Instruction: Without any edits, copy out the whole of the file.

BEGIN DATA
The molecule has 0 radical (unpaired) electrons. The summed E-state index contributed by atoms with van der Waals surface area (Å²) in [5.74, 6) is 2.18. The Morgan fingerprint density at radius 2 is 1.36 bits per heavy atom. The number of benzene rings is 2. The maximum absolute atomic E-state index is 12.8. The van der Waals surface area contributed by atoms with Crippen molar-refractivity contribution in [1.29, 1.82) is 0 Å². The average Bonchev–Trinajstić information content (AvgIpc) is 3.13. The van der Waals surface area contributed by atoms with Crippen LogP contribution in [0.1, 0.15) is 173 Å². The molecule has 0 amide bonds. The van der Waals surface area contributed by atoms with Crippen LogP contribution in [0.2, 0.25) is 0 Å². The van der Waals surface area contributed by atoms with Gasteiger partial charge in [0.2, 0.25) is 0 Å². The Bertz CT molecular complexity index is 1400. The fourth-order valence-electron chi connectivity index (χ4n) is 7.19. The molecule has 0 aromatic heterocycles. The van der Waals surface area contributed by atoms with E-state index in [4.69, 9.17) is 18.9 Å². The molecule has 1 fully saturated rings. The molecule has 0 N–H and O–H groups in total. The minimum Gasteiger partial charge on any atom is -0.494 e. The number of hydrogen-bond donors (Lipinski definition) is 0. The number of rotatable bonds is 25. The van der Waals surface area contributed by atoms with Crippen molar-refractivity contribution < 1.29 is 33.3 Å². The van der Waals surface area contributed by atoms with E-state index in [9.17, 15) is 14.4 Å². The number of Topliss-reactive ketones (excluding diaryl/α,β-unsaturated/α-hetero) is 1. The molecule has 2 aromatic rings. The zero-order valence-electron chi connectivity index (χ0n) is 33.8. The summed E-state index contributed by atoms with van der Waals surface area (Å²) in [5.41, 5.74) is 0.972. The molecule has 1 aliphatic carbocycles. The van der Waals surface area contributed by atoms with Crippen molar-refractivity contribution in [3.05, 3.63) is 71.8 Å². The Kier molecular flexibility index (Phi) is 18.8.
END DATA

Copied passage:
The molecule has 0 radical (unpaired) electrons. The summed E-state index contributed by atoms with van der Waals surface area (Å²) in [5.74, 6) is 2.18. The Morgan fingerprint density at radius 2 is 1.36 bits per heavy atom. The number of benzene rings is 2. The maximum absolute atomic E-state index is 12.8. The van der Waals surface area contributed by atoms with Crippen molar-refractivity contribution in [1.29, 1.82) is 0 Å². The average Bonchev–Trinajstić information content (AvgIpc) is 3.13. The van der Waals surface area contributed by atoms with Crippen LogP contribution in [0.1, 0.15) is 173 Å². The molecule has 0 amide bonds. The van der Waals surface area contributed by atoms with Crippen LogP contribution in [0.2, 0.25) is 0 Å². The van der Waals surface area contributed by atoms with Gasteiger partial charge in [0.2, 0.25) is 0 Å². The Bertz CT molecular complexity index is 1400. The fourth-order valence-electron chi connectivity index (χ4n) is 7.19. The molecule has 0 aromatic heterocycles. The van der Waals surface area contributed by atoms with E-state index in [4.69, 9.17) is 18.9 Å². The molecule has 1 fully saturated rings. The molecule has 0 N–H and O–H groups in total. The minimum Gasteiger partial charge on any atom is -0.494 e. The number of hydrogen-bond donors (Lipinski definition) is 0. The number of rotatable bonds is 25. The van der Waals surface area contributed by atoms with Crippen molar-refractivity contribution < 1.29 is 33.3 Å². The van der Waals surface area contributed by atoms with E-state index in [9.17, 15) is 14.4 Å². The number of Topliss-reactive ketones (excluding diaryl/α,β-unsaturated/α-hetero) is 1. The molecule has 2 aromatic rings. The zero-order valence-electron chi connectivity index (χ0n) is 33.8. The summed E-state index contributed by atoms with van der Waals surface area (Å²) in [5.41, 5.74) is 0.972. The molecule has 1 aliphatic carbocycles. The van der Waals surface area contributed by atoms with Crippen molar-refractivity contribution in [3.05, 3.63) is 71.8 Å². The Kier molecular flexibility index (Phi) is 18.8.